ATIK 8 Megapixel single-shot colour CCD camera - cooled - low noise - Sensor: Kodak KAF 8300 17.6 x 13.52mm
The new Atik 383LC+ is an 8 Megapixel pixel camera using the Kodak KAF 8300 CCD. Over the last few months a huge amount has been written about this CCD justifying its place in astronomer’s hearts. We can sum it up succinctly by saying it’s a fabulous CCD with a huge number of good sized pixels that is currently available at an irresistible price. This sensor should redefine mid range astro-imaging making multi-megapixel, cooled, cameras much more accessible.
So what of Atik’s implementation? In the past Atik has prided itself on providing cameras with the very highest image quality but at reasonable cost: we see no reason to change. We have built on the success of our very highly regarded Atik 314 platform to support Kodak’s KAF 8300. This immediately offers a huge number of advantages including the very low read noise circuits and the reliability from using this established design.
• 8.3 Million 5.4μm square pixels for high resolution imaging.
• Ultra low read noise for great sensitivity.
• Lightweight - no flexure of the telescope focuser tube.
• Highly efficient set point cooling to 40 degrees max below ambient.
• Great software for image acquisition and pre-processing.
The key to any high quality camera is to convert the light collected by the sensor into digital information while ensuring that as little noise is added as possible, and the digital image truly reflects the light collected. This might appear complex to judge but fortunately there are three simple tests which show how well the camera performs against these criteria.
Every camera will add some noise to its images. The challenge is to add as little as possible. To determine read noise we simply look at the standard deviation of pixel values in a bias frame. This gives read noise in AD units. Converting to electrons allows comparison with other cameras. The conversion factor for the Atik383L+ is shown opposite to be 2.83 ADU per electron. Using this, the read noise of the Aik383LC+ is 7.0 electrons. We are unaware of any KAF 8300 based camera giving a lower read noise.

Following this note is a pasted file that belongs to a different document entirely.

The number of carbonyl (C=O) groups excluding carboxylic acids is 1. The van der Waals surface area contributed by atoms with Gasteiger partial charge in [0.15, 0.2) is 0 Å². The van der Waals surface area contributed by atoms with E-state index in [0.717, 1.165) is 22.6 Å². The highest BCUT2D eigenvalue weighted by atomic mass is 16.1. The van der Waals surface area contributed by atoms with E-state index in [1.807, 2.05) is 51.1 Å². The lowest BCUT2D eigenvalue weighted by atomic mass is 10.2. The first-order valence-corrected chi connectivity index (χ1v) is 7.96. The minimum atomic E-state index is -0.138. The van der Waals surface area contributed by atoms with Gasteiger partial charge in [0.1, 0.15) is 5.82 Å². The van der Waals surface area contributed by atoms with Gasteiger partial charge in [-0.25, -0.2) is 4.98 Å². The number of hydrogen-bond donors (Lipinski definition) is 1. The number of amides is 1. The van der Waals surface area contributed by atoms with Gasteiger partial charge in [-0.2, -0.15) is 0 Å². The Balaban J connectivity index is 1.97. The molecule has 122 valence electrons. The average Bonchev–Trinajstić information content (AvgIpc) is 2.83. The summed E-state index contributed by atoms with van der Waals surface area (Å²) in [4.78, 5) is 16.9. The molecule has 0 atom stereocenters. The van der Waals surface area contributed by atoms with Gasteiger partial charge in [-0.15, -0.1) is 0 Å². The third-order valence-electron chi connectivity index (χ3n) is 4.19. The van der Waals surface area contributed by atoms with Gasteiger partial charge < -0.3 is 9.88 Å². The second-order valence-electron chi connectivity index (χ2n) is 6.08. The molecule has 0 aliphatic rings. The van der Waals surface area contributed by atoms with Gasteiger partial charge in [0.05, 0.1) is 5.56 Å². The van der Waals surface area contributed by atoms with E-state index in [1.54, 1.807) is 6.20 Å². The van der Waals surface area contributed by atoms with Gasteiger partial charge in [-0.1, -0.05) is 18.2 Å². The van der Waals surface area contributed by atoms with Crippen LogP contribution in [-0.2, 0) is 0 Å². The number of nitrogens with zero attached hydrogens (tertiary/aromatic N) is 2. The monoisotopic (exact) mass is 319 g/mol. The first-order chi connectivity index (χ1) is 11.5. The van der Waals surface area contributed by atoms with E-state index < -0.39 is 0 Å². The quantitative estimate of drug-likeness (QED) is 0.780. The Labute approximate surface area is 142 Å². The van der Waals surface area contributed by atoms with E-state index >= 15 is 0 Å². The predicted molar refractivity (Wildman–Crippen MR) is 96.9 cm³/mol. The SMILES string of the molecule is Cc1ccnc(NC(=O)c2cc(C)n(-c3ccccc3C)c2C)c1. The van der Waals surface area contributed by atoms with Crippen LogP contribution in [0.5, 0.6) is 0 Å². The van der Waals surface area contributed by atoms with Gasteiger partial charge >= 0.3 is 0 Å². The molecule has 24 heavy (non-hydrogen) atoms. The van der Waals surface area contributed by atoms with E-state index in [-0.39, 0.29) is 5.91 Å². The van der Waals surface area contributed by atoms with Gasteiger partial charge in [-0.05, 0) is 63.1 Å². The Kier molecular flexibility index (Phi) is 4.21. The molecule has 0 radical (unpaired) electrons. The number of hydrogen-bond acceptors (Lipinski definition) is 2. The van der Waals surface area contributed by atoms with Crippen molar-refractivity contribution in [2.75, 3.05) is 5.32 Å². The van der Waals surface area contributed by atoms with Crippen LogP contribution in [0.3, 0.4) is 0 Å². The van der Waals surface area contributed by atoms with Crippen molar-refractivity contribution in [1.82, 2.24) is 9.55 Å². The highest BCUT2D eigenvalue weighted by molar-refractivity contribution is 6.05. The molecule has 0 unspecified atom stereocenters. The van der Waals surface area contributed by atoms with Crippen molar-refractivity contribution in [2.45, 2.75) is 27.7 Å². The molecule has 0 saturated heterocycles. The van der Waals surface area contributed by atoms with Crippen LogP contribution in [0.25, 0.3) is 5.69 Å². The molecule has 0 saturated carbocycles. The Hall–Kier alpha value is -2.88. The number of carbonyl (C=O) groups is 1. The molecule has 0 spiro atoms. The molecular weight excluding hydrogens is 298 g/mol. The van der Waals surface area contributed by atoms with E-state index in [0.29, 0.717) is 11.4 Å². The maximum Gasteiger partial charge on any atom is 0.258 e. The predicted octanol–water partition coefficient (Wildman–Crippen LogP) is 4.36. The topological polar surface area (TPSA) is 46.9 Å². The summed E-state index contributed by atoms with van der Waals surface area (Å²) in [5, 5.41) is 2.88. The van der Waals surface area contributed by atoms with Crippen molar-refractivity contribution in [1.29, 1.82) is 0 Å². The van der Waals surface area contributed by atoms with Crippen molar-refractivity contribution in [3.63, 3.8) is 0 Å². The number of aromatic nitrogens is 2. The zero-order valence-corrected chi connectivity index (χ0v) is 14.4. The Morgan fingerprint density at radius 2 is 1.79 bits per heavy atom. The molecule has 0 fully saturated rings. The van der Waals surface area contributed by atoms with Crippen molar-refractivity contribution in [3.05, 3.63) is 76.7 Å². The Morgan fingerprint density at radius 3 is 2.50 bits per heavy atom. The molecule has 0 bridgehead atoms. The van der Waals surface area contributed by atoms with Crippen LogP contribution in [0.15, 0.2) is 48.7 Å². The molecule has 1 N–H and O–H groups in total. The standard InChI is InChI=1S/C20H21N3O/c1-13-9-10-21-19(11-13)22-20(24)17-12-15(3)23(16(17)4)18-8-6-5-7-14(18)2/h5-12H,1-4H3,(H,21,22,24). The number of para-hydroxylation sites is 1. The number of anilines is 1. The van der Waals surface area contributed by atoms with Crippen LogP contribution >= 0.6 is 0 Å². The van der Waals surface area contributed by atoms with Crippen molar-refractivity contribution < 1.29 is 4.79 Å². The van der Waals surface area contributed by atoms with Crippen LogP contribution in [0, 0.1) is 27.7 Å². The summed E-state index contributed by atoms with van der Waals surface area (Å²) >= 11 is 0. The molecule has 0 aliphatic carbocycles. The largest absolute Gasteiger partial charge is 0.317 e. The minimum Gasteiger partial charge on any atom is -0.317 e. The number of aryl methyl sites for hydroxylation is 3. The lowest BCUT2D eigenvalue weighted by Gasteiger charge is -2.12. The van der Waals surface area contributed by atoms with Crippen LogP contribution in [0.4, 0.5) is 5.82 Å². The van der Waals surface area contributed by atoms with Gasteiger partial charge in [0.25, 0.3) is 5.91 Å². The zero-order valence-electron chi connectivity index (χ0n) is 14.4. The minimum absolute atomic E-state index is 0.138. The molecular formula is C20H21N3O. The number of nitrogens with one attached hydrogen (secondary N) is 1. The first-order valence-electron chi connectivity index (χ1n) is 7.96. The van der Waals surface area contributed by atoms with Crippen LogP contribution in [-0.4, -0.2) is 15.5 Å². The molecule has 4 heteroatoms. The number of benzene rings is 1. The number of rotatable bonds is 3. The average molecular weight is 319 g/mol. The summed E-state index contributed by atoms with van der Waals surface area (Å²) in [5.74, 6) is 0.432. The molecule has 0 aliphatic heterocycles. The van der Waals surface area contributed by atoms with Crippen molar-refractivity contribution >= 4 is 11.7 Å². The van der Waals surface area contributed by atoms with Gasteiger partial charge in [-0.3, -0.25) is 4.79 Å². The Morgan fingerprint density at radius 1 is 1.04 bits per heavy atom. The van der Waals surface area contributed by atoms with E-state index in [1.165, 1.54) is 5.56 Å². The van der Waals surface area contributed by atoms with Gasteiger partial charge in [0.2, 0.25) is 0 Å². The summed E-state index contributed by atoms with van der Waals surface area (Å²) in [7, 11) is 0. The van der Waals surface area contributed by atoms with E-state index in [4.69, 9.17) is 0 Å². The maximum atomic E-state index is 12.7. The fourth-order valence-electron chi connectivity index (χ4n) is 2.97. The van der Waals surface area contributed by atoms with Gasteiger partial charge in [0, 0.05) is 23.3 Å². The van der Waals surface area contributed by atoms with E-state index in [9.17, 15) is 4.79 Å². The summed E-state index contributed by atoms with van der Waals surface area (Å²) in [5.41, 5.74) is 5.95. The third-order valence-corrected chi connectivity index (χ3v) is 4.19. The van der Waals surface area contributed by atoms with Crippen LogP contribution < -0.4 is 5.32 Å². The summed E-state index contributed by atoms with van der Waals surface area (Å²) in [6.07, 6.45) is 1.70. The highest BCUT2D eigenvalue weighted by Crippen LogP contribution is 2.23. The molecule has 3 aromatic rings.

OK we can see the Atik 383LC+ adds very little noise to its images. The next test is to ensure that the pixel values fairly represent the light that fell on the CCD. These values should respond linearly to increasing light. The graph to the right shows this with the camera having an extremely linear response right up to the saturation value of 65535.
A camera can have low read noise and good linearity but still show annoying artifacts in its bias frames that can appear in an image. The histogram from the Atik 383LC+ has the ideal shape of a normal distribution. This allows faint detail to be pulled out of the Atik’s 383LC+ images during processing and background noise treated efficiently with filtering.
Shutters present a particular challenge in camera design. Being moving mechanical parts they can be subject to some reliability issues. Up to this point all the Atik cameras have used interline CCDs that have electronic shutters. The Atik 383LC+ uses a full frame CCD and requires the use of a mechanical shutter. Rather than design this in-house, which would require an extended period of testing to determine reliability, we have sourced a shutter from a established company specialising in exactly this kind of device. This will help to ensure the long term reliability of the Atik 383L+